With all these new controls, you might be tempted to just hack and slash as fast as you can to try to defeat enemies. While this is a noble goal, Nintendo included a stamina guage that gets lower with certain movements like climbing vines and swinging the sword. If you are in the middle of battle and that stamina gauge is depleted, your speed goes to a crawl so a quick escape is out of the question. It leaves you vulnerable and could cost you several hearts.
Sometimes the bigger puzzle isn’t finding where you need to go, but how to get there. Skyward Sword does include a map of each of the areas. Beacons can be placed on the map, and they’ll not only indicate an important area on the map but also show up as a beam of light within the game. Putting a beacon down can help you make sure you are headed in the right direction for your objective. The map could have a little more detail on it though, as it just gives a basic overview of the area and it’s difficult to judge elevations. You also have to do quite a bit of back tracking for quests which can really bog down your progress through the game.
The beginning part of the game is pretty boring. While it helps to set up the background of Link’s current status and understanding the control scheme, the dialog rambles on and some of it is downright painful. Once you get past the intro, you’ll encounter interesting characters, grass that can be cut for the occasional heart and rupee, and eventually find out where Zelda is. You’ll need plenty of time as well, as the main quest can take 20-25 hours to finish, with plenty of side-quests for those who like to search through every nook to find everything that they can.
The graphics suffer because this is the Wii and doesn’t support anything over 480p. The edges don’t have the same crispness that you can get from 720p or 1080i. Where Skyward Sword succeeds is the color palette that is used for the game. Your home city is exciting so all of the colors are bright and happy. The dungeons are dark so they look appropriately bleak. The particle effects add a lot to hide some of the console’s shortcomings. The movements are smooth throughout, and the game has a watercolor feel to it.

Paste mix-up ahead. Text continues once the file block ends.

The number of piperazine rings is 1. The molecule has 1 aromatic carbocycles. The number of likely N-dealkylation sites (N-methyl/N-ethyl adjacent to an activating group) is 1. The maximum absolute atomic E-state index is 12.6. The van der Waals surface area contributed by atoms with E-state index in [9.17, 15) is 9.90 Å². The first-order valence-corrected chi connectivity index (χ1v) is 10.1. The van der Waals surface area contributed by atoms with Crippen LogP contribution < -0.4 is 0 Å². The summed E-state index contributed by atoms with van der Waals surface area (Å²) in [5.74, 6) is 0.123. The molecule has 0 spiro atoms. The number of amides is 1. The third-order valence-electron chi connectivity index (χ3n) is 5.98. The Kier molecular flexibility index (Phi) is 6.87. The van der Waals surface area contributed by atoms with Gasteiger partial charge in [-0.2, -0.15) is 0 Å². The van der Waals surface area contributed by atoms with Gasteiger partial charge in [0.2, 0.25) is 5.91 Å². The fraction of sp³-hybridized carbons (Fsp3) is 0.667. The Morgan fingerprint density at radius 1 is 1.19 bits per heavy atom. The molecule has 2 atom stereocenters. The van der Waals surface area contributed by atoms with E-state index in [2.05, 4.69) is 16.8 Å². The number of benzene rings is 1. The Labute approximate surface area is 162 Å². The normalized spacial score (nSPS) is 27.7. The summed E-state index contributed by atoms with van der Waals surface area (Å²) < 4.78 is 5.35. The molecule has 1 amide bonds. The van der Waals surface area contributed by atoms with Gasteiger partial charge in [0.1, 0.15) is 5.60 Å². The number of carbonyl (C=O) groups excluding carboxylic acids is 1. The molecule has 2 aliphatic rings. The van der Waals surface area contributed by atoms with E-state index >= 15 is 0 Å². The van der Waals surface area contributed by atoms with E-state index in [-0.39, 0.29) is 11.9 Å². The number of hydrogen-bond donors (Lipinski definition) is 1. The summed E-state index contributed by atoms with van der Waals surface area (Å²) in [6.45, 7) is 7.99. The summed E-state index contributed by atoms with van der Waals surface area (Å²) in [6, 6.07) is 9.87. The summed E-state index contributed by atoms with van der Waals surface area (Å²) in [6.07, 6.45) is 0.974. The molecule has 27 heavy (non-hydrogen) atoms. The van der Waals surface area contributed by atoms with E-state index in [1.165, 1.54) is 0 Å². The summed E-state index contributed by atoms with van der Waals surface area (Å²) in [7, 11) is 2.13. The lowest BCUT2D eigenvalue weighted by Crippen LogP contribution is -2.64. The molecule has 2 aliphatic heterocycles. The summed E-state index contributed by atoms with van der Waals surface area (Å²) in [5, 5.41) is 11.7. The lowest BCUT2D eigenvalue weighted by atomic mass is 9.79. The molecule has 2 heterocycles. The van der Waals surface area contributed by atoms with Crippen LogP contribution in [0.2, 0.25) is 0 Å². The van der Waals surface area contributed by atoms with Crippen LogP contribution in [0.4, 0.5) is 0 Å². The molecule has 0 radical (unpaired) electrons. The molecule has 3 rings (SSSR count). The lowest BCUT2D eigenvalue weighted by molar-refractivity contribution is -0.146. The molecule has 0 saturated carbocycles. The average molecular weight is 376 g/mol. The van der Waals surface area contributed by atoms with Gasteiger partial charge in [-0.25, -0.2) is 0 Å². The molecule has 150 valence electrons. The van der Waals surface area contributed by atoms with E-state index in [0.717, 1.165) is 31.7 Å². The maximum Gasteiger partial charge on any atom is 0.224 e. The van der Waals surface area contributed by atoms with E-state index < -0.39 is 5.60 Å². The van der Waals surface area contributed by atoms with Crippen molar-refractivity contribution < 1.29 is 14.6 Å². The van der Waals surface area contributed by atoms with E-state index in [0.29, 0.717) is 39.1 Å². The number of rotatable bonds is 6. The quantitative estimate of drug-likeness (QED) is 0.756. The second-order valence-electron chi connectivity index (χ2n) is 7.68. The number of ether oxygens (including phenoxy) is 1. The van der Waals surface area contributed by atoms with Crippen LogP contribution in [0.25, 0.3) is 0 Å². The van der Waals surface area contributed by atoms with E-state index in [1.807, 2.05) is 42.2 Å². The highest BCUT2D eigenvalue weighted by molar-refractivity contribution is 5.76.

The sound effects work well, adding to the tension when being attacked. When you successfully complete a part of each objective or discover something new, you’ll hear the familiar Zelda theme. While you never hear Link mutter a word, gibberish comes out of the other parties. While real voice acting for the game would be a nice addition, the voices do sound good for what they are. Maybe not giving Link a voice is a good thing after how annoying he was in his cartoon incarnations.
I must say that Nintendo has done it again. They have created a wonderful adventure with an easy to control Link. With only a few swings of the Wii Remote, you will be able to see why the Wii Motion Plus is required to play Skyward Sword. While it doesn’t stray too far off the path of Zelda games, they have created a unique experience with an amazing control scheme. The Legend of Zelda: Skyward Sword is not only one of the best Wii games of the year, it’s one of the best games to hit the system ever.